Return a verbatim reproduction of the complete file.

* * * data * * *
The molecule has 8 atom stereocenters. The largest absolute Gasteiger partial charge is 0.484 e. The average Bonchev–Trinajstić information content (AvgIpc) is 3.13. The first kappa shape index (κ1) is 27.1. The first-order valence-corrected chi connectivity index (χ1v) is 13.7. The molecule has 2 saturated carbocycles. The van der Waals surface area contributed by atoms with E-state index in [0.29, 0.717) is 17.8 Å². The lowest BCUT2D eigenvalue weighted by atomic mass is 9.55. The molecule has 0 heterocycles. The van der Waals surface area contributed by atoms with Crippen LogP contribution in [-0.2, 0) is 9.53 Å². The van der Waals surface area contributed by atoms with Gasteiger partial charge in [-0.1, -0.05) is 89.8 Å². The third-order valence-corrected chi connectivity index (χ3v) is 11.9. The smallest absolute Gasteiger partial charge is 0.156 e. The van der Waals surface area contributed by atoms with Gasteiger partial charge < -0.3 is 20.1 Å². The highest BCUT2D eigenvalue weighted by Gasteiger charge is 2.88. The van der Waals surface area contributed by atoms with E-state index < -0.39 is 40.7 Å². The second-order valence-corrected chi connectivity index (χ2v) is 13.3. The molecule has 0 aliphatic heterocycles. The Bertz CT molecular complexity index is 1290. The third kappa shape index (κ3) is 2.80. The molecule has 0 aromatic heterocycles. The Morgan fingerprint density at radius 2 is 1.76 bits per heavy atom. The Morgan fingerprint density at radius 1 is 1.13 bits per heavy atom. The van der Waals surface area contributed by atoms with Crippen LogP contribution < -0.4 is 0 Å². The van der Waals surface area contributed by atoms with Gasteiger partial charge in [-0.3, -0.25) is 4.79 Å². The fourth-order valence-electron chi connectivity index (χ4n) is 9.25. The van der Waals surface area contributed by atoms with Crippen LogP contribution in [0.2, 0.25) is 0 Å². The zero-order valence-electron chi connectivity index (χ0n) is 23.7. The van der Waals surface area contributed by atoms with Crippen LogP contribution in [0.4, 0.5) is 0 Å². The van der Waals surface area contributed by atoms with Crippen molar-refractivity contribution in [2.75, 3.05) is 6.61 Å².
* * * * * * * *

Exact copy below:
The molecule has 8 atom stereocenters. The largest absolute Gasteiger partial charge is 0.484 e. The average Bonchev–Trinajstić information content (AvgIpc) is 3.13. The first kappa shape index (κ1) is 27.1. The first-order valence-corrected chi connectivity index (χ1v) is 13.7. The molecule has 2 saturated carbocycles. The van der Waals surface area contributed by atoms with E-state index in [0.29, 0.717) is 17.8 Å². The lowest BCUT2D eigenvalue weighted by atomic mass is 9.55. The molecule has 0 heterocycles. The van der Waals surface area contributed by atoms with Crippen LogP contribution in [-0.2, 0) is 9.53 Å². The van der Waals surface area contributed by atoms with Gasteiger partial charge in [-0.1, -0.05) is 89.8 Å². The third-order valence-corrected chi connectivity index (χ3v) is 11.9. The smallest absolute Gasteiger partial charge is 0.156 e. The van der Waals surface area contributed by atoms with Gasteiger partial charge < -0.3 is 20.1 Å². The highest BCUT2D eigenvalue weighted by Gasteiger charge is 2.88. The van der Waals surface area contributed by atoms with E-state index < -0.39 is 40.7 Å². The second-order valence-corrected chi connectivity index (χ2v) is 13.3. The molecule has 0 aliphatic heterocycles. The Bertz CT molecular complexity index is 1290. The third kappa shape index (κ3) is 2.80. The molecule has 0 aromatic heterocycles. The Morgan fingerprint density at radius 2 is 1.76 bits per heavy atom. The Morgan fingerprint density at radius 1 is 1.13 bits per heavy atom. The van der Waals surface area contributed by atoms with Crippen LogP contribution < -0.4 is 0 Å². The van der Waals surface area contributed by atoms with Gasteiger partial charge in [-0.3, -0.25) is 4.79 Å². The fourth-order valence-electron chi connectivity index (χ4n) is 9.25. The van der Waals surface area contributed by atoms with Crippen LogP contribution in [0.2, 0.25) is 0 Å². The zero-order valence-electron chi connectivity index (χ0n) is 23.7. The van der Waals surface area contributed by atoms with Crippen LogP contribution in [0.4, 0.5) is 0 Å². The van der Waals surface area contributed by atoms with Crippen molar-refractivity contribution in [2.75, 3.05) is 6.61 Å².